Date: 4, Feb 2007

Version: 0.3

aka The first public release.




                        csvtoxml is a useful command line utility that converts (parses) comma,separated,value (csv) data, or any other tag-seperated-value data,

                        into xml tagged data.


                        Optional arguments include number of header lines, input file, output file, token chars (comma is default) and xsl sheet destination.


                        Speed and simplicity is the leading considerations throughout the design of this utility; while, verbosity and descriptiveness is sacrificed and, or avoided in output tags.

                        csvtoxml is designed to fully utilize existing tried-and-true tools in string concatenation, string replacement, file find, data retrieval from web URLs, compression and storage.


Usage: ./csvtoxml [-i file] [-o file] [-c chars] [-d chars] [-l header lines] [-t descriptive tags] [-x xsl stylesheet] 


Where options include:

        -i set an Input filename.

        -o set an Output filename.

        -c set an array of Char delimiters ( '\w' is space). Array treated as individual characters not a string. Chars not present in output.

        -d set an array of characters to Delete (ignore) while parsing. Chars not be present in output.

        -l set the integer number of Lines to place into header tag.

        -t set an array of descriptive Tags. Array must be comma seperated. eg. -t day,yr,mo,bid,ask,

        -x set a Xsl stylesheet and sets a standard iso <?xml> tag.

        -h show this Help.



         1. Convert a csv input file and pipe it into output file

        ./csvtoxml -i /var/datafile.csv > output.xml


         2. Pipe the contents into csvtoxml and pipe that into output file

        more /var/datafile.csv | ./csvtoxml > output.xml


         3. Pipe the contents into csvtoxml and write to output file

        more /var/datafile.csv | ./csvtoxml -o output.xml


         4. Pipe the contents into csvtoxml, use descriptive tags, and write to output file

        more /var/datafile.csv | ./csvtoxml -o output.xml -t last,change,bid,ask


         5. Pipe the contents into csvtoxml, use descriptive tags, use comma and period as delimiters, and write to output file,

        more /var/datafile.csv | ./csvtoxml -t last,change,bid,ask -c ,. > output.xml



NOTE:  'csvtoxml -help' will provide the above help on the commandline





                        This program converts a single comma-seperated-value (CSV) stream into an xml tagged stream using stdin or file stream as input.

        The resulting xml stream is sent to stdout, an output file may be specified.

        Comma is the default seperator between values, given its popularity in corporate data communication. However, seperating token, and set of tokens) may be specified.

        End of line, \n, is the indicator for a new line of data, although this may be an added option in the future.


        This version offers the ability to insert descriptive tags that are provided as an single csv argument string.

        '-t tag1,tag2' will insert <tag1> and <tag2> around the first and second tagged value. It will then revert to alpha tags, decribed below.


        Otherwise, the xml tags are incremented <a>, <b>, ,,, <z>. Tags are recycled at z, additional characters are double, triple, quad, quint tags: <aa>,<bb>, <aaa>, etc.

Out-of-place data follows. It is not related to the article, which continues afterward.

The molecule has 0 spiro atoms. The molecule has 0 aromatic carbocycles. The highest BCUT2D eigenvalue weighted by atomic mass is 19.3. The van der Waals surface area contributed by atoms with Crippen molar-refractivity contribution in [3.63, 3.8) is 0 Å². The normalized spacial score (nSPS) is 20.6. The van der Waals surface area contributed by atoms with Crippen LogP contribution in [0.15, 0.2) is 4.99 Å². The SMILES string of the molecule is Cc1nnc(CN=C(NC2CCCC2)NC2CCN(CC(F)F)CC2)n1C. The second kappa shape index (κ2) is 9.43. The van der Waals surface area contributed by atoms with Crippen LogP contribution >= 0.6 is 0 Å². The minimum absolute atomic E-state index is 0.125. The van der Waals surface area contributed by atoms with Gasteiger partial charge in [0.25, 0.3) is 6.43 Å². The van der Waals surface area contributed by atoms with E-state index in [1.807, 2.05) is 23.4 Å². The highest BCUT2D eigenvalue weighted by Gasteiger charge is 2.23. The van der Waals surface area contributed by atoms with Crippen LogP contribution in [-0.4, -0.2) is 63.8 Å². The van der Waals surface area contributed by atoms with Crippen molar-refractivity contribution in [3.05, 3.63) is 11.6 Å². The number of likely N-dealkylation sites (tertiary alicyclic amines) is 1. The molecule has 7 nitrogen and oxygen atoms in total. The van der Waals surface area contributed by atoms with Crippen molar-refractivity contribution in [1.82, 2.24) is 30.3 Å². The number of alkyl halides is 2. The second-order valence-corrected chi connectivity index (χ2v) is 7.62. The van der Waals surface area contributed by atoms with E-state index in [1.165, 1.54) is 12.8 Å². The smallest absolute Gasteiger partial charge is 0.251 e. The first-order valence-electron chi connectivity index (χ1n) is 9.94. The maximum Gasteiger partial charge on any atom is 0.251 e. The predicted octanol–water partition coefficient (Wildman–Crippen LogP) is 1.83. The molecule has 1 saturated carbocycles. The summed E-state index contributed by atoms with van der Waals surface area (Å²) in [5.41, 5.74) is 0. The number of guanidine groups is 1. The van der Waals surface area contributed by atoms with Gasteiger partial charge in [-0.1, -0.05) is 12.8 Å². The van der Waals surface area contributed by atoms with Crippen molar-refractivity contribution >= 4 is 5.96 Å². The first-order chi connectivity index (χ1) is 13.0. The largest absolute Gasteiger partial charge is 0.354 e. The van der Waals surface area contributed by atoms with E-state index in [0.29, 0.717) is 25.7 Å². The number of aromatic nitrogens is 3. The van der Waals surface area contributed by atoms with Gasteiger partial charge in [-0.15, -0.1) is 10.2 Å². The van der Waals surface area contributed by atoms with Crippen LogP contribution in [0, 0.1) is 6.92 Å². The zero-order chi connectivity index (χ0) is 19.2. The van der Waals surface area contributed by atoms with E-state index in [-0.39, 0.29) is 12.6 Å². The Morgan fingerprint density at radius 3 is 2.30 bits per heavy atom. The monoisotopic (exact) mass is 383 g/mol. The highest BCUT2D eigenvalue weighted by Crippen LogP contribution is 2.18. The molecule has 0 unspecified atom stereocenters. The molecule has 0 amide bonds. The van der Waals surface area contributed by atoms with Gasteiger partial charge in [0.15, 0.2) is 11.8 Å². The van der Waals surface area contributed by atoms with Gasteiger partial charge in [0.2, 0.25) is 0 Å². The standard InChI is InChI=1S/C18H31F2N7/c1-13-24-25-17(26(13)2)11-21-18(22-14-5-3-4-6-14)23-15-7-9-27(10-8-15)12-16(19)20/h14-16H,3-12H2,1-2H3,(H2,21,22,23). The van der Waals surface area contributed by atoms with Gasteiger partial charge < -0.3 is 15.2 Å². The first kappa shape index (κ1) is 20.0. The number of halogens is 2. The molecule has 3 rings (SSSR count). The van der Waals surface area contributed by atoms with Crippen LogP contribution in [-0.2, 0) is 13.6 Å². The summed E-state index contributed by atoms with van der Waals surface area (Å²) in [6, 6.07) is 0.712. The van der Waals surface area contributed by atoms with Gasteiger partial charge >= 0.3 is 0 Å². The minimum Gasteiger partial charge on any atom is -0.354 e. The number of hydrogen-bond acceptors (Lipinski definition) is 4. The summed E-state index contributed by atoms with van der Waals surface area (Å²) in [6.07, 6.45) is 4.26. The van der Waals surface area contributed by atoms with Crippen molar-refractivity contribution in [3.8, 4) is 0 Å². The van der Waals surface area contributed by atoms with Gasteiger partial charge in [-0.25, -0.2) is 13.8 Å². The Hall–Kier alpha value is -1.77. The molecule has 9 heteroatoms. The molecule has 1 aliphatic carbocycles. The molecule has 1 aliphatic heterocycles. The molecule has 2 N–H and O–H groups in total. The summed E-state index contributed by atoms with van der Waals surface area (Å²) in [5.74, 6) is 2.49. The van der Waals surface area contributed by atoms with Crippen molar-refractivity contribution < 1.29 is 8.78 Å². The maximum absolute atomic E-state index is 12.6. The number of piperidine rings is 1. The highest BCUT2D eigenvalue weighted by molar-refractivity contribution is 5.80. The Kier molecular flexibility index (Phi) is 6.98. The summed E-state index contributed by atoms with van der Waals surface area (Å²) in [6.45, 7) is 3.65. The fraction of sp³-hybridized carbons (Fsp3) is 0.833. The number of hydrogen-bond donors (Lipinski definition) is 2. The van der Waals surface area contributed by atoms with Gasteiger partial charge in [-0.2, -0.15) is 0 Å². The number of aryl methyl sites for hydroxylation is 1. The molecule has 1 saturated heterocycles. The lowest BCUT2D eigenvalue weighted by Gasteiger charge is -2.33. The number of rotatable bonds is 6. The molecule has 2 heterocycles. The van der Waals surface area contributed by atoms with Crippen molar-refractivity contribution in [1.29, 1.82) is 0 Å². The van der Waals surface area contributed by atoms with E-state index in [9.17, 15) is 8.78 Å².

NOTE: The xml tag for an empty value, in the case of consecutive delimiters ,, is a closing xml tag, which is valid xml. 


                        The rudimentary & non-descriptive tags, <a>...<zzz> , may be converted to descriptive tags using sed replace sed s/ OR use the -t option


        This version has no facility for converting tokens as xml attributes, although this function may be added at a later date.


                        The utility is designed to be used with unix pipes, and utilize the functionality of existing tools.

                        It is possible to pipe with cat, pr, wget, zip, grep, sed, awk for added functionality.


                        A useful combination is 'find' with -exec to execute csvtoxml on multiple files, such as:

                                    find . -type f -name "*.dat" -exec ./csv_to_xml -s 3 -i {} -o {} \;


                        A useful combination for reading csv data directly from a URL is wget piped (or filed into) csvtoxml. The following retreives csv data from

              , pipes into csvtoxml which then redirects the stdout into SPX_data.xml (Use -o SPX_data.xml with Windows):


                                    wget | csvtoxml -l 1 > SPX_data.xml


                                    -l 1 will place the leading one (1) line, (Date,Open,High,Low,Close,Volume,Adj. Close) into a header <hd></hd> tag.


                        The utility reads character by character and it blocks on the char read. Thus, it will parse a real-time stream of characters, acting a bit like a

                        daemon. It will wait on the character until a final EOF character is read and then exit. This is useful for converting an older CSV stream into the

                        new XML format without major refactoring.

                        It is possible to use the utility, tail -f, in order to read an ongoing real-time stream in UNIX. A real-time file stream may also be used.




                        The token to quit or end its while loop is the EOF character, which is currently hardcoded as 'EOF' in the loop condition. This may pose a problem for

                        certain OS, and you should insert the proper character for EOF.


                        End of line, or '\n' is considered the token for ending a full line of data, starting a new one and reseting the tags. This is a hardcoded character for commonality sake, although future versions will allow alternative tokens.